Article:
Trace file anonymization, trace file sanitization… it seems like I can’t decide whether to call it “Sanitization” or “Anonymization” – even in my code base it is sometimes called the first, sometimes the latter. Of course there is a small difference between the two – one is removing sensitive data by cutting it away, while the other replaces it with something generic.
So far I have presented two talks at Sharkfest, the first in 2011 and the second in 2013. There are lots of programs and scripts out there that try to help with that kind of thing. And yet I created another one myself, for a couple of reasons. Some of them are:
- None of the existing tools can read and write the PCAPng file format, so using them would require me to convert my files to PCAP first, which is unacceptable since I would lose a lot of important details in the process.
- The most common tools like bittwiste and tcprewrite are part of tool kits created for packet replay and are basically command line packet editing tools. Both seem to patch data into existing packets, replacing details like IP addresses at specific offsets. This is very problematic when the information that should be replaced is not found at the offsets where the tools think they should be, e.g. when bittwiste stumbles across VLAN tags. Both can’t deal with complex protocol sequences, like IPv6 tunneled over IPv4, maybe even with protocols like AYIYA that allow NAT traversal by using a UDP layer.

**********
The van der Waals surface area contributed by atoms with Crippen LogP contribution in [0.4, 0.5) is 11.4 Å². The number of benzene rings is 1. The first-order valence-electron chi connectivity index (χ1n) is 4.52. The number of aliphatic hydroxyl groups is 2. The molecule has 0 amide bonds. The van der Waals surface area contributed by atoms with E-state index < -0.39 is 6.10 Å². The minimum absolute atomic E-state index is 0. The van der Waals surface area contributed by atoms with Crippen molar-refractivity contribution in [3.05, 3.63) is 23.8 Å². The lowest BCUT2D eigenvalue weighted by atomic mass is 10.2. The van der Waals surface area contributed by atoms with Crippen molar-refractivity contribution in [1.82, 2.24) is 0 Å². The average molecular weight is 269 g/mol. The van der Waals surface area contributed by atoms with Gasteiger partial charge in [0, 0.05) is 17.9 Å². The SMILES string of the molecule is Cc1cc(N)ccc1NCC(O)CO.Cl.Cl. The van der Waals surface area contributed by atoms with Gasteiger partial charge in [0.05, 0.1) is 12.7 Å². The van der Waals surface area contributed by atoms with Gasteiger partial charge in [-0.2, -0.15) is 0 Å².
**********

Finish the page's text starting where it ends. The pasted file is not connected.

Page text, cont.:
- A big problem of sanitizing trace files is the fact that it is quite that not all sensitive information is removed or replaced, simply because it was overlooked or its location or relevance unknown. For example IP addresses: there are so many places where they may be present – of course in the IP header, but also in the IP options, other layers like ARP, DNS, DHCP, or even in TCP options. So to prevent accidental leakage of information a sanitization process must be performing a “Defensive Transformation” as described by the authors of pktanon at https://telematics.tm.kit.edu/english/article.php?publication_id=298&language_id=2. Which also means that a tool needs to understand each byte of a frame to be allowed to anonymize it, and otherwise has to discard it if it can’t figure out what it stands for.